David Aguilar <dav...@gmail.com> writes:
> On Wed, Aug 28, 2013 at 2:39 PM, Junio C Hamano <gits...@pobox.com> wrote:
>> Jeff King <p...@peff.net> writes:
>>> On Wed, Aug 28, 2013 at 01:05:38PM -0700, Junio C Hamano wrote:
>>>> What are our plans to help existing scripts people have written over
>>>> time, especially before "status -s" was invented, that will be
>>>> broken by use of this?
>>> I thought that our response to parsing the long output of "git status"
>>> was always "you are doing it wrong". The right way has always been to
>>> run the plumbing tools yourself, followed eventually by the --porcelain
>>> mode to "git status" being blessed as a convenient plumbing.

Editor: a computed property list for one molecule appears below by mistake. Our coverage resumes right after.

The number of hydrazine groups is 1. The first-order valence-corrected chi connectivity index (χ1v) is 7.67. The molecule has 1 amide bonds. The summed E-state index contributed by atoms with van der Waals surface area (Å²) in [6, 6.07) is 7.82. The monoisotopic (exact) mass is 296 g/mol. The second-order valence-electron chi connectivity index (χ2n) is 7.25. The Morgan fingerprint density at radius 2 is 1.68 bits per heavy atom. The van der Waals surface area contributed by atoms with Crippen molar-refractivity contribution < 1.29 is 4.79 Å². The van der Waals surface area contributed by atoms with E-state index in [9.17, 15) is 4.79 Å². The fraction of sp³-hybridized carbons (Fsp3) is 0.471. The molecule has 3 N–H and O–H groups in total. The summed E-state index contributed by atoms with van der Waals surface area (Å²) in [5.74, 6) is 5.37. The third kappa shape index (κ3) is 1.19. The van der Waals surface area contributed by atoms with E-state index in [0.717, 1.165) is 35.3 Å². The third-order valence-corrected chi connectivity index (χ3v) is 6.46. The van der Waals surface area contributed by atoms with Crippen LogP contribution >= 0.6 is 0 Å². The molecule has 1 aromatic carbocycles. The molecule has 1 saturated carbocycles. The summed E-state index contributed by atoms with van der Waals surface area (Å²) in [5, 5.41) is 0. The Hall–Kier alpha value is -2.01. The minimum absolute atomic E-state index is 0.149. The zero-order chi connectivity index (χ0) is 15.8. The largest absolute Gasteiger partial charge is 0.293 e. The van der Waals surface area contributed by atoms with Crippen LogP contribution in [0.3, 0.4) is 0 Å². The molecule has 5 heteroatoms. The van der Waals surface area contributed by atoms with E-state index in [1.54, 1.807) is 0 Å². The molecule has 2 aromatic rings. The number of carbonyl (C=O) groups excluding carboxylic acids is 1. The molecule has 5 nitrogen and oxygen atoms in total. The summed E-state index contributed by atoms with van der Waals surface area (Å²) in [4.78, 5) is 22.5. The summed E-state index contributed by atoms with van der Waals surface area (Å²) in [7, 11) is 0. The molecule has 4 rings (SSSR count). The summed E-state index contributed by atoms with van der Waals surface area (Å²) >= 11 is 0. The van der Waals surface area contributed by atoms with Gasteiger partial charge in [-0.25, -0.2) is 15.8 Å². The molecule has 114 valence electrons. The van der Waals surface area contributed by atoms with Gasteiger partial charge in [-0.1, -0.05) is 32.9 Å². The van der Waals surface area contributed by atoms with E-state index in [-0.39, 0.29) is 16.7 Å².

>>> I will not say that people might not do it anyway, but at what point do
>>> we say "you were warned"?
>> OK, sounds good enough.
> I personally think it's a little strange for this to be configurable.
> I have a poor imagination and cannot imagine why it needs to be
> switchable. If someone switches it to "a" does that mean that any
> commit message line that starts with the letter "a" will be filtered
> Specifically, core.commentchar seems really unnecessary to me. What
> is the benefit?
> I do see downsides -- folks do parse the output, they don't read the
> release notes, they don't know any better, but, hey, "it works", so
> they'll be broken just because someone doesn't like "#"?
> What about hooks that write custom commit messages? Do they need to
> start caring about core.commentchar?
They are valid questions, I think, but are best asked to those who
wanted core.commentchar configuration, not to people involved in
this thread. Also unfortunately it is too late by two releases to
ask that question.
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